1. But how do you know the strength or purity of what is being injected? I would think it’s a valid concern that you could inject something that actually contained a lethal contaminant. Or do they do the actual injecting? That would be a somewhat safer option, for the practitioners..

    1. They do the injecting. There has been a crazy scary number of overdoses so we are there simply to be able to respond if (and when unfortunately) an overdose occurs. But they do the injecting. We provide clean supplies and safe disposal boxes for dirty equipment.

      1. Ah, yeah. That makes sense. I would imagine that there are those who object to this concept, understandably so, who would look to find a way to eliminate it. Do you get people of all classes coming through? I guess I’m wondering if white collar workers with an addiction are more likely to consider themselves “functional” and able to handle it and so would just never come in.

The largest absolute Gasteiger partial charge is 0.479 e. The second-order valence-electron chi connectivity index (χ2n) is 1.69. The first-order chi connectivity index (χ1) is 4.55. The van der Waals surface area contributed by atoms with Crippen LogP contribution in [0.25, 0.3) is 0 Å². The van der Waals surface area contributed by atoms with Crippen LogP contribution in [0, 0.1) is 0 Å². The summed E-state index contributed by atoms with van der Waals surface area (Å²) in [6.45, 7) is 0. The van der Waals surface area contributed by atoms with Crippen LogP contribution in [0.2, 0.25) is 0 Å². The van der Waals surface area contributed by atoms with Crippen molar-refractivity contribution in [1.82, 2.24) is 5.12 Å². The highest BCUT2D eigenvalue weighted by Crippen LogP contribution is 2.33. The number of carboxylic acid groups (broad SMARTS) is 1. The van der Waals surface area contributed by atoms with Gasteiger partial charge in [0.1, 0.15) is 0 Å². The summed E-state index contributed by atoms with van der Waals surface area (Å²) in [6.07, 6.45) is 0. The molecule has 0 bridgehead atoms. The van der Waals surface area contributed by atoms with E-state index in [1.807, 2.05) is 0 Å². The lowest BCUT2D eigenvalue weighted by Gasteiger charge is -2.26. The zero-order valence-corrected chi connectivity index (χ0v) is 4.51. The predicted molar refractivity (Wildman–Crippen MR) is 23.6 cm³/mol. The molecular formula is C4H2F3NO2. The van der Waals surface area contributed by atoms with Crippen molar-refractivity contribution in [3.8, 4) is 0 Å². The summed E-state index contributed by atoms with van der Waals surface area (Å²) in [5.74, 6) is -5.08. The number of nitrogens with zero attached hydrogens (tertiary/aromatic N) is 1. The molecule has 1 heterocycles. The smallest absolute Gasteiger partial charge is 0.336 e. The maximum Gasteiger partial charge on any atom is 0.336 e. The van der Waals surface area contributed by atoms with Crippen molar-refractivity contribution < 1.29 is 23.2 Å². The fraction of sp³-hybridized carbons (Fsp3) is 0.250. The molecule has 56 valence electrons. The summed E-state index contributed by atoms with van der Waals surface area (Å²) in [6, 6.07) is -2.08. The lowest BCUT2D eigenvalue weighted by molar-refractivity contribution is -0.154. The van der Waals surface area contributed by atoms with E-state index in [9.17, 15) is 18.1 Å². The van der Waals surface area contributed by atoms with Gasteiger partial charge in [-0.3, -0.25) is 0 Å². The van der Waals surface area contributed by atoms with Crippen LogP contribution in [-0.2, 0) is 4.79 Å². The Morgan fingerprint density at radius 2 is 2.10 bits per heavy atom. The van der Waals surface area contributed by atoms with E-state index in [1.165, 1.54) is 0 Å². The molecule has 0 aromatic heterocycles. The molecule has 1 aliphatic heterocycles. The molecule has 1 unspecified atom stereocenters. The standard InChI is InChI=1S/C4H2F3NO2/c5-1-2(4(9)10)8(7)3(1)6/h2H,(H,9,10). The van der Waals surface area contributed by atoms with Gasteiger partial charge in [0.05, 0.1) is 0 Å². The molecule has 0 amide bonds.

2. Very true. We tend to see (at least when I am there) people who are living rough already. All ages, both genders, a variety of substances. And yes, there is lots of opposition. I don’t think it is a perfect solution but I also object to people dying in doorways.

  3. We would see alllll walks of life at the needle exchange in Hamilton. My concern was sex-trade workers, but we saw lawyers, students, engineers, etc. Addiction doesn’t discriminate.

  4. At the needle exchange we would see all walks of life. At the safe injection tent it is more just folks sleeping rough.

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